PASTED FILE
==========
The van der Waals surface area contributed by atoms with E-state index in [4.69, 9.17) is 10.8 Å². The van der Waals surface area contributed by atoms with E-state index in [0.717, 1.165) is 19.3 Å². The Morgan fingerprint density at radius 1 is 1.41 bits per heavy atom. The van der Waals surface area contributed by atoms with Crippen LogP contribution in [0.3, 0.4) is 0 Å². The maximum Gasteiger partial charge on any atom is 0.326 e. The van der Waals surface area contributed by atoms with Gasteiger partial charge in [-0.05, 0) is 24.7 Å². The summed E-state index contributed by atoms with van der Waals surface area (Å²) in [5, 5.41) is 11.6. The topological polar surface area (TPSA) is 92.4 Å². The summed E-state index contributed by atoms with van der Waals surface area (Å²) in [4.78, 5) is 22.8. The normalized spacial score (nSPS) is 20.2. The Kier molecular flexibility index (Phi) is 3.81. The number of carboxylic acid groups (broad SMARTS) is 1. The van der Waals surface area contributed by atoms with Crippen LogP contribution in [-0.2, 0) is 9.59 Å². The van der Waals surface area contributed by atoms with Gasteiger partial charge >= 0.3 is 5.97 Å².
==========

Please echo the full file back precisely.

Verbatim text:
The van der Waals surface area contributed by atoms with E-state index in [4.69, 9.17) is 10.8 Å². The van der Waals surface area contributed by atoms with E-state index in [0.717, 1.165) is 19.3 Å². The Morgan fingerprint density at radius 1 is 1.41 bits per heavy atom. The van der Waals surface area contributed by atoms with Crippen LogP contribution in [0.3, 0.4) is 0 Å². The maximum Gasteiger partial charge on any atom is 0.326 e. The van der Waals surface area contributed by atoms with Gasteiger partial charge in [-0.05, 0) is 24.7 Å². The summed E-state index contributed by atoms with van der Waals surface area (Å²) in [5, 5.41) is 11.6. The topological polar surface area (TPSA) is 92.4 Å². The summed E-state index contributed by atoms with van der Waals surface area (Å²) in [4.78, 5) is 22.8. The normalized spacial score (nSPS) is 20.2. The Kier molecular flexibility index (Phi) is 3.81. The number of carboxylic acid groups (broad SMARTS) is 1. The van der Waals surface area contributed by atoms with Crippen LogP contribution in [-0.2, 0) is 9.59 Å². The van der Waals surface area contributed by atoms with Gasteiger partial charge >= 0.3 is 5.97 Å².